My garden knife itch has been half-formed for years, curiosity capturing the crusty gardener's conscious thought, but took full force this spring, and I began a search for a proper Hori Hori knife. Locally, there was little to satisfy my thirst, only plastic-handled half-creations or mass-produced garden butter-knives to be found. On-line, of course, the possibilities became endless as I sorted through sheaths and steel alloys and sharpnesses. I became self-educated on tangs and enraptured by rivets. Heft and handles were considered with heavy import.
Ultimately, I chose the Truly Garden Hori Hori knife for $26.38, although this design looked similar to many others (Duluth Trading, LifeWell etc) which are all likely of Chinese manufacture. Comprised of 420 stainless steel, it has a full tang for strength, hardwood handle, and three rivets (many have two) for strength. It is marked both in inches and millimeters, has a curved surface for easy plunging into soil or enemy, and has both a sharp edge (very sharp, as advertised) and a saw-toothed edge. It came with a massive leather sheath and a free diamond sharpener, bonuses that seemed worth the extra few dollars above the $19.99 nylon-sheathed offerings.
My only question now is, "What took me so long?" In just a few weeks, it has become my constant gardening companion, constantly sheathed at my side like a sword on a Crusader. Plunge it into the soil next to the weed, even into my rocky soil,and a simple twist of the sharp edge towards the weed stem delivers most of the root into your hands. The curved surface has made it useful as a planting tool for transplants. I've used it as a short machete on thistles, to saw small limbs, prune new shrubs and to cut packages and twine and cable ties at abandon. I haven't yet needed the measurement markings, but I suppose they will save me a walk to the barn the next time I have a need to measure something in the neighborhood of 6 inches long. Its weight and balance are perfect, solid strength symbiotically matched to exquisite sharpness. My only complaint is that, as a lefty, I'd like the sharp side and the saw-toothed side reversed.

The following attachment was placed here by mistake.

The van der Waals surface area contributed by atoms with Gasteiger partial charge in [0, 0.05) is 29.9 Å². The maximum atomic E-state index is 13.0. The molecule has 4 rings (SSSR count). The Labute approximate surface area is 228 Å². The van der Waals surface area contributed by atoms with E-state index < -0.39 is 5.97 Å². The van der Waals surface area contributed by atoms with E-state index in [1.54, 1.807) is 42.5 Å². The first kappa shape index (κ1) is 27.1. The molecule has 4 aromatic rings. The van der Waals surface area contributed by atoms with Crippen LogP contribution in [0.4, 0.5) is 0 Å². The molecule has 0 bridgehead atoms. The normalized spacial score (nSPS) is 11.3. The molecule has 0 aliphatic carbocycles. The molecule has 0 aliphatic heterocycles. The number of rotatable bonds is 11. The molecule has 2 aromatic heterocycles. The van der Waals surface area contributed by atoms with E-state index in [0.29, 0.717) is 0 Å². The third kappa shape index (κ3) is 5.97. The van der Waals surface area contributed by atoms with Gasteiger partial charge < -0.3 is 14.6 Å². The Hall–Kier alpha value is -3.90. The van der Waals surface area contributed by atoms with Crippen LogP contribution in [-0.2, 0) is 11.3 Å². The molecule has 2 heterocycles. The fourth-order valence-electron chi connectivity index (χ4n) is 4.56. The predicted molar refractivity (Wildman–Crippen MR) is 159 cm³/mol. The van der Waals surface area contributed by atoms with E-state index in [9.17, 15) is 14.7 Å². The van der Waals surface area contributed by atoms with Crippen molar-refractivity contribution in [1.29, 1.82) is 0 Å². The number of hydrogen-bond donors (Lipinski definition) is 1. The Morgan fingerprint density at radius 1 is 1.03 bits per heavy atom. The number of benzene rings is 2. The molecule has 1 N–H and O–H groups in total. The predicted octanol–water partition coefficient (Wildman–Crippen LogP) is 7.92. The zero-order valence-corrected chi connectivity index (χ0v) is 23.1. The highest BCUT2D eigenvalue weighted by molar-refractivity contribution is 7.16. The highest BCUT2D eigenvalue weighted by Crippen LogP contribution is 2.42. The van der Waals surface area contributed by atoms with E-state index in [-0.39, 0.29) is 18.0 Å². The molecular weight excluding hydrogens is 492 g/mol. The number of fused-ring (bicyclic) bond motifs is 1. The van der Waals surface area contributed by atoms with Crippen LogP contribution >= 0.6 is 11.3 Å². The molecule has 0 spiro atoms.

I was picky about my choice of a Hori Hori because I was thinking of a provenance, a hand-me-down designed to reach future generations. I can already tell, however, that this one won't be passed down in mint condition, but with that wonderful patina of use that proclaims its real value. The heirloom will have to be my other garden knife, a rose pruning knife with a rosewood handle, also of full tang and three rivets. I purchased it years ago and it has gone unused beyond occasional covetous fondling and oiling. It never became the rose grafting knife that I intended, I suppose because my hands and gardening are more suited to dirt stabbing than fine pruning.